verb (used without object), acquiesced, acquiescing.
to assent tacitly; submit or comply silently or without protest; agree; consent: to acquiesce halfheartedly in a business plan.

1610–20; < Latin acquiēscere to find rest in, equivalent to ac- ac- + quiē- (see quiet2) + -sc- inchoative suffix + -ere infinitive suffix

acquiescingly, adverb
nonacquiescing, adjective

accede, concur; capitulate.

contest, protest. Unabridged
Based on the Random House Dictionary, © Random House, Inc. 2014.
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World English Dictionary
acquiesce (ˌækwɪˈɛs)
(intr; often foll by in or to) to comply (with); assent (to) without protest
[C17: from Latin acquiēscere to remain at rest, agree without protest, from ad- at + quiēscere to rest, from quiēsquiet]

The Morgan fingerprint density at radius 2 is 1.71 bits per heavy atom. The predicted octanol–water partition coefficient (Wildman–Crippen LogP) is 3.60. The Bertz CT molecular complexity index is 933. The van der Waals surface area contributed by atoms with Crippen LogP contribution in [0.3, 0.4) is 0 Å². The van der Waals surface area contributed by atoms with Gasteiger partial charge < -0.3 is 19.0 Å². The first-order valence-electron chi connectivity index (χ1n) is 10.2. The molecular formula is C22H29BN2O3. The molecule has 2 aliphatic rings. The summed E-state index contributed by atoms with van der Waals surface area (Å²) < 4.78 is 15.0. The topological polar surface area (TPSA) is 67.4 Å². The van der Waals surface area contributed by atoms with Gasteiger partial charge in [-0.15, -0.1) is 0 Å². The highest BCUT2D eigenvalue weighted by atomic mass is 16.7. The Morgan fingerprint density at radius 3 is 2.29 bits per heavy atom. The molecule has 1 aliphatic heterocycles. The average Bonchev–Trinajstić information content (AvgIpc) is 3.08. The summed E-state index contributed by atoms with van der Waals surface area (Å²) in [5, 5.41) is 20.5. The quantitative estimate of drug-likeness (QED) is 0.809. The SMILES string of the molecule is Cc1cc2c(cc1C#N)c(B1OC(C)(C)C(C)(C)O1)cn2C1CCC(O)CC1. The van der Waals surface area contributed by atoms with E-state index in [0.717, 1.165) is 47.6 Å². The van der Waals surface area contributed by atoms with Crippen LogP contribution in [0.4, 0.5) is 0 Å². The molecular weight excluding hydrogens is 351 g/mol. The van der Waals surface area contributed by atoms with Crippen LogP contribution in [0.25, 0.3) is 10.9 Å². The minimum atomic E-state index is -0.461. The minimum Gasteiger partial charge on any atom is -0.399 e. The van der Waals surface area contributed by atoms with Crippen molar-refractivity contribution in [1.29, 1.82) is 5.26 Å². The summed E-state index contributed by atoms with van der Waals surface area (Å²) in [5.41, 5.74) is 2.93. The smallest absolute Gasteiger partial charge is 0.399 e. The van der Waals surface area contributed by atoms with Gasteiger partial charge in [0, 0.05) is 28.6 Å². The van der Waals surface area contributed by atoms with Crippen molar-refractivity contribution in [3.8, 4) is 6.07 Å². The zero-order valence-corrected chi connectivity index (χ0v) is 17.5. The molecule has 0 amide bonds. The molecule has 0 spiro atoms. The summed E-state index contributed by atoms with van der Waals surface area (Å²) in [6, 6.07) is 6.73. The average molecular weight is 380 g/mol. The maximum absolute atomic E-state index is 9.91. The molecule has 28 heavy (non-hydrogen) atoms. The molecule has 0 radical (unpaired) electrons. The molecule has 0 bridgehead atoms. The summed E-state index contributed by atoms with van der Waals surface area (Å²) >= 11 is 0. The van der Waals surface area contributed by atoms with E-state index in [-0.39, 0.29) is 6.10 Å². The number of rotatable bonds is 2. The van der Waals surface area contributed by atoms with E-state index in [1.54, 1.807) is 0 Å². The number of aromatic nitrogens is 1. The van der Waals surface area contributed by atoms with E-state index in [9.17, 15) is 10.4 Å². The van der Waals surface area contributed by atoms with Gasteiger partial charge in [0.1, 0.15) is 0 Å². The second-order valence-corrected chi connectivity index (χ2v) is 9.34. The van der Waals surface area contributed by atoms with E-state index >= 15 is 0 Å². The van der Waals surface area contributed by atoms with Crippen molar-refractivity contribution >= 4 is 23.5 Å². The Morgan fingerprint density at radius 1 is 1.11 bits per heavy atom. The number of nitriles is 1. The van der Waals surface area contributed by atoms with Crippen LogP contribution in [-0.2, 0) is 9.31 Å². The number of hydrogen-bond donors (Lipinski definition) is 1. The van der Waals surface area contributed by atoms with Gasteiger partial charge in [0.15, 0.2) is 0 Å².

usage  The use of to after acquiesce was formerly regarded as incorrect, but is now acceptable

Collins English Dictionary - Complete & Unabridged 10th Edition
2009 © William Collins Sons & Co. Ltd. 1979, 1986 © HarperCollins
Publishers 1998, 2000, 2003, 2005, 2006, 2007, 2009
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Word Origin & History

1610s, from Fr. acquiescer, from L. acquiescere "to become quiet, remain at rest," thus "be satisfied with," from ad- "to" + quiescere "to become quiet," from quies (gen. quietis) "rest, quiet" (see quiet (n.)).
Online Etymology Dictionary, © 2010 Douglas Harper
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Example sentences
Avoiding public tantrums is a major reason we acquiesce and buy our kids junk.
But we need not acquiesce to either the temptation of war or to the risks of a
  steady drift toward containment.
It looks like "grow up" means to just shut up and accept, to
  acquiesce and go with the status quo.
Well, when an alligator demands your pajamas, all you can do is acquiesce.
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